• Veteran game designer Peter Molyneux is building a ‘blockchain business simulator’. It supposedly incorporates “player ownership, play-to-earn, lend-to-earn, highly functional NFTs and a truly unique community driven economy” - all the buzzwords, essentially. That said, long-time Molyneux watchers will know how his ambitions can often crash into reality with disappointing results. [Nintendo Life]
  • Google is planning an app store for Android games on Windows next year. I’m going to be playing Final Fantasy Record Keeper even more than I already do, aren’t I? [The Verge]
  • Apple has launched an app to help Android users detect if someone is tracking their movements with a surreptitiously placed AirTag. iOS devices alert you to this danger automatically, so it’s nice to see the new Tracker Detect app for the Android crowd. [CNet]
🏭 Future of work
MGM Resorts is letting job seekers try out roles using virtual reality as it looks to reduce employee churn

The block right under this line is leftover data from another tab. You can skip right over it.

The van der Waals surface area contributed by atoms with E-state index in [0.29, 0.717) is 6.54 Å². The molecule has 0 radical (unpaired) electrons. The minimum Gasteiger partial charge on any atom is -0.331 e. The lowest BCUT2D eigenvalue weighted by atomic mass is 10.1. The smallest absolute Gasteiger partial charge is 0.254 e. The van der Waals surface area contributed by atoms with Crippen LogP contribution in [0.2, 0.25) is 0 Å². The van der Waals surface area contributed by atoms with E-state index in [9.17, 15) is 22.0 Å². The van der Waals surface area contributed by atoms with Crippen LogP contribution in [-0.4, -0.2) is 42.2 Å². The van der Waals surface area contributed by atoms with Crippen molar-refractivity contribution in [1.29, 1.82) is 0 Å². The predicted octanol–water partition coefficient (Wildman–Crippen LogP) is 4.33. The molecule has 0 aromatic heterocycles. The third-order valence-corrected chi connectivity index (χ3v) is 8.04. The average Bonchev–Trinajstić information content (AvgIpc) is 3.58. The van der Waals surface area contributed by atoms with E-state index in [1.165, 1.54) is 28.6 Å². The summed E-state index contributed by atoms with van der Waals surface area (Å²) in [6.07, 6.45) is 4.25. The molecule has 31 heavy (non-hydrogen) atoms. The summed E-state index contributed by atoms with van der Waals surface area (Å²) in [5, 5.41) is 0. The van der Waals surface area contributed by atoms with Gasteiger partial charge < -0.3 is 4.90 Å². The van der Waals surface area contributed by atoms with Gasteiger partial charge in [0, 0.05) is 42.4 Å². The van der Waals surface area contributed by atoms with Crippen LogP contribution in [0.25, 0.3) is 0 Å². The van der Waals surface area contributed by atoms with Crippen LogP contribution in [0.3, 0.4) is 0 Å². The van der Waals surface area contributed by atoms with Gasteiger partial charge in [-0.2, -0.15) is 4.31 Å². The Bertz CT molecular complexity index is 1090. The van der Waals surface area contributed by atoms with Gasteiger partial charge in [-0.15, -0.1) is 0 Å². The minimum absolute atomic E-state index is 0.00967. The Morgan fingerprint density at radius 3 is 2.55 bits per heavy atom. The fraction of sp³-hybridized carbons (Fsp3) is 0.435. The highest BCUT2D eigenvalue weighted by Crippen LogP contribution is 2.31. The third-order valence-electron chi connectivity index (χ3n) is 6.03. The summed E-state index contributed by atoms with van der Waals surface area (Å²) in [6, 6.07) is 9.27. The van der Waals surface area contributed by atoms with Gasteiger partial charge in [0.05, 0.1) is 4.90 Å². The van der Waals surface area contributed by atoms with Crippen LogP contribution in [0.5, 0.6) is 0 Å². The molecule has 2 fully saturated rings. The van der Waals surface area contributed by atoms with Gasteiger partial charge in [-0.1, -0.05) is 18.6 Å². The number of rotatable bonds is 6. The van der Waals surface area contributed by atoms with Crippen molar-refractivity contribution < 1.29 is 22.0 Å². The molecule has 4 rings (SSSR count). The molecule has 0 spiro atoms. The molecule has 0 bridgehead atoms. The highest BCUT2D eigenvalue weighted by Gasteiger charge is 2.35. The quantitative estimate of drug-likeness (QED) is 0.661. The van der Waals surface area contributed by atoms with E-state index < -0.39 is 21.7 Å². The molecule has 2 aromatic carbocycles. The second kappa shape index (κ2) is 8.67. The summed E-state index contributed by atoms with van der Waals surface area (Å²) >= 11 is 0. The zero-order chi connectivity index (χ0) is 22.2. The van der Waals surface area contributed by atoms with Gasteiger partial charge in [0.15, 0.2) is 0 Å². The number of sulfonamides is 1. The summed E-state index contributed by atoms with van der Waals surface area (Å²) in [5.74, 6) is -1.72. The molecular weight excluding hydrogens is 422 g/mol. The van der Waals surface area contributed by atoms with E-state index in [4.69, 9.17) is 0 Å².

The End of a Return-to-Office Date
Amazon Emerges as the Wage-and-Benefits Setter for Low-Skilled Workers Across Industries
Gig Worker Protections Get a Push in European Proposal
📰 Big reads
The Case of Tennis Star Peng Shuai Reveals the Real Purpose of China's Censorship
Birds Aren’t Real, or Are They? Inside a Gen Z Conspiracy Theory.
Getting Married in the Metaverse
Her Instagram Handle Was ‘Metaverse.’ Last Month, It Vanished.
🐣 Tweet of the week
After Time magazine made Elon Musk its Person of the Year for 2021, a highly criticised move, here’s one that would perhaps have made a bolder statement…
That's all for now...
…and that’s this newsletter done for 2021. I’ll be back in the new year. I’ll see you in your inbox then. Have a great Christmas (if you celebrate) and New Year - and stay safe.
— Martin